The following passage from the third lecture in The Reconstruction of Religious Thought in Islam (1930-34) offers Iqbal’s comments on the Quranic version of the story of Genesis.
The remarkable points of difference between the Quranic and the Biblical narrations suggest unmistakably the purpose of the Quranic narration.
1. The Quran omits the serpent and the rib-story altogether. The former omission is obviously meant to free the story from its phallic setting and its original suggestion of a pessimistic view of life. The latter omission is meant to suggest that the purpose of the Quranic narration is not historical, as in the case of the Old Testament, which gives us an account of the origin of the first human pair by way of a prelude to the history of Israel. Indeed, in the verses which deal with the origin of man as a living being, the Quran uses the words Bashar or Insan, not Adam, which it reserves for man in his capacity of God's vicegerent on earth. The purpose of the Quran is further secured by the omission of proper names mentioned in the Biblical narration–Adam and Eve. The word Adam is retained and used more as a concept than as the name of a concrete human individual. This use of the word is not without authority in the Quran itself. The following verse is clear on the point:
‘We created you; then fashioned you; then said We to the angels, “prostrate yourself unto Adam”’ (7: ii).
2. The Quran splits up the legend into two distinct episodes–the one relating to what it describes simply as `the tree' and the other relating to the ‘tree of eternity’ and the ‘kingdom that faileth not’. The first episode is mentioned in the 7th and the second in the 20th Surah of the Quran. According to the Quran, Adam and his wife, led astray by Satan whose function is to create doubts in the minds of men, tasted the fruit of both the trees, whereas according to the Old Testament man was driven out of the Garden of Eden immediately after his first act of disobedience, and God placed, at the eastern side of the garden, angels and a flaming sword, turning on all sides, to keep the way to the tree of life.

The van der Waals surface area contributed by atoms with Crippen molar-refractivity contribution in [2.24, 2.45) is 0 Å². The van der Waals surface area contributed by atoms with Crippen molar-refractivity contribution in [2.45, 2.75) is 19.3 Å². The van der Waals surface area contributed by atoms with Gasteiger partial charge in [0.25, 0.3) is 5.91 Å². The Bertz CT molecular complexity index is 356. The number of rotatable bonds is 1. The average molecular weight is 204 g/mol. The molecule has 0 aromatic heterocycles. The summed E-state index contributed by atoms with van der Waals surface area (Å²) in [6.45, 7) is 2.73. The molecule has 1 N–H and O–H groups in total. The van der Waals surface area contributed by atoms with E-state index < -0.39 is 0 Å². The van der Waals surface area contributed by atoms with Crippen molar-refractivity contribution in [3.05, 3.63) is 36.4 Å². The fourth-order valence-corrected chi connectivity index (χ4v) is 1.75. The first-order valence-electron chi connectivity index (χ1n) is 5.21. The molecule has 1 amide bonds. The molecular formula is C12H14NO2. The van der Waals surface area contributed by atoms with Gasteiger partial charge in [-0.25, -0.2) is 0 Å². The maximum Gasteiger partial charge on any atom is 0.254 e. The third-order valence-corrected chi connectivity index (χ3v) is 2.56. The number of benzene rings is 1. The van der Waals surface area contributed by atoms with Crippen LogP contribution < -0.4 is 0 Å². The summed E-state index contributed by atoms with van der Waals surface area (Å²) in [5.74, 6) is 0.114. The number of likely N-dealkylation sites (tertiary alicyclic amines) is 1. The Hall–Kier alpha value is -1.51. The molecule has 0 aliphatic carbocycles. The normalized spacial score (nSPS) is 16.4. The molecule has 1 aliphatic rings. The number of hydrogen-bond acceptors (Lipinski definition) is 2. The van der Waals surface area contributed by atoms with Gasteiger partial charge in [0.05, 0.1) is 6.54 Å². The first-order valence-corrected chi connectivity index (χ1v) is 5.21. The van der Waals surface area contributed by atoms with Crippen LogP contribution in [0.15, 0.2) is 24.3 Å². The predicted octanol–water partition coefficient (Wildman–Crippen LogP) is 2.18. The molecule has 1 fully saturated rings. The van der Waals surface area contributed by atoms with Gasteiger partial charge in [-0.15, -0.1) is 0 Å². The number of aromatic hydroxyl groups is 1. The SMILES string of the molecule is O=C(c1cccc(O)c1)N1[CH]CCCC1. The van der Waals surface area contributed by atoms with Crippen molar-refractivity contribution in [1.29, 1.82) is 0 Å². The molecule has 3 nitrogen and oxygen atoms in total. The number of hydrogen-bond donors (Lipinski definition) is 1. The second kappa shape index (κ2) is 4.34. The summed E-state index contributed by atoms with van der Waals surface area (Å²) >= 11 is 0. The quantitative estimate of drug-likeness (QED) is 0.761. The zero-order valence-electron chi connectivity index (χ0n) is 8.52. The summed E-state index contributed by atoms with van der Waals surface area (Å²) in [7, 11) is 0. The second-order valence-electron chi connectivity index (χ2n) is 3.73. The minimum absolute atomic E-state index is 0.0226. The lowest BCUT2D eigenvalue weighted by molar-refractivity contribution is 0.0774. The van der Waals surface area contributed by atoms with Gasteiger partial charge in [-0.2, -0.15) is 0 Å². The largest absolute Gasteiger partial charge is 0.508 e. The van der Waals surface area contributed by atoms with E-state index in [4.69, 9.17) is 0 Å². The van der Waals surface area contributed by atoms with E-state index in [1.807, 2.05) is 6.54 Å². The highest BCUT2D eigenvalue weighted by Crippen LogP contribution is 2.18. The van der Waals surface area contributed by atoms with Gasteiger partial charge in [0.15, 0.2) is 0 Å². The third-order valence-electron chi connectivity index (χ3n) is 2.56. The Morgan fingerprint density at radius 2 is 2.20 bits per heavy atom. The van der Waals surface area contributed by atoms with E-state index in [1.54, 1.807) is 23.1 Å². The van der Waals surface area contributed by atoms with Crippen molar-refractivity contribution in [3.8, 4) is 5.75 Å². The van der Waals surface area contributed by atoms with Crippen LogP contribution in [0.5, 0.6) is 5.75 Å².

3. The Old Testament curses the earth for Adam's act of disobedience; the Quran declares the earth to be the ‘dwelling place’ of man and a ‘source of profit’ to him for the possession of which he ought to be grateful to God. ‘And We have established you on the earth and given you therein the supports of life. How little do ye give thanks!’ (7: 10). Nor is there any reason to suppose that the word Jannat (garden) as used here means the supersensual paradise from which man is supposed to have fallen on this earth. According to the Quran, man is not a stranger on this earth. ‘And We have caused you to grow from the earth’, says the Quran. The Jannat, mentioned in the legend, cannot mean the eternal abode of the righteous. In the sense of the eternal abode of the righteous, Jannat is described by the Quran to be the place ‘wherein the righteous will pass to one another the cup which shall engender no light discourse, no motive to sin’. It is further described to be the place ‘wherein no weariness shall reach the righteous, nor forth from it shall they be cast’. In the Jannat mentioned in the legend, however, the very first event that took place was man’s sin of disobedience followed by his expulsion. In fact, the Quran itself explains the meaning of the word as used in its own narration. In the second episode of the legend the garden is described as a place ‘where there is neither hunger, nor thirst, neither heat nor nakedness’. I am, therefore, inclined to think that the Jannat in the Quranic narration is the conception of a primitive state in which man is practically unrelated to his environment and consequently does not feel the sting of human wants the birth of which alone marks the beginning of human culture.
Thus we see that the Quranic legend of the Fall has nothing to do with the first appearance of man on this planet. Its purpose is rather to indicate man's rise from a primitive state of instinctive appetite to the conscious possession of a free self, capable of doubt and disobedience. The Fall does not mean any moral depravity; it is man's transition from simple consciousness to the first flash of self-consciousness, a kind of waking from the dream of nature with a throb of personal causality in one's own being. Nor does the Quran regard the earth as a torture-hall where an elementally wicked humanity is imprisoned for an original act of sin. Man's first act of disobedience was also his first act of free choice; and that is why, according to the Quranic narration, Adam's first transgression was forgiven.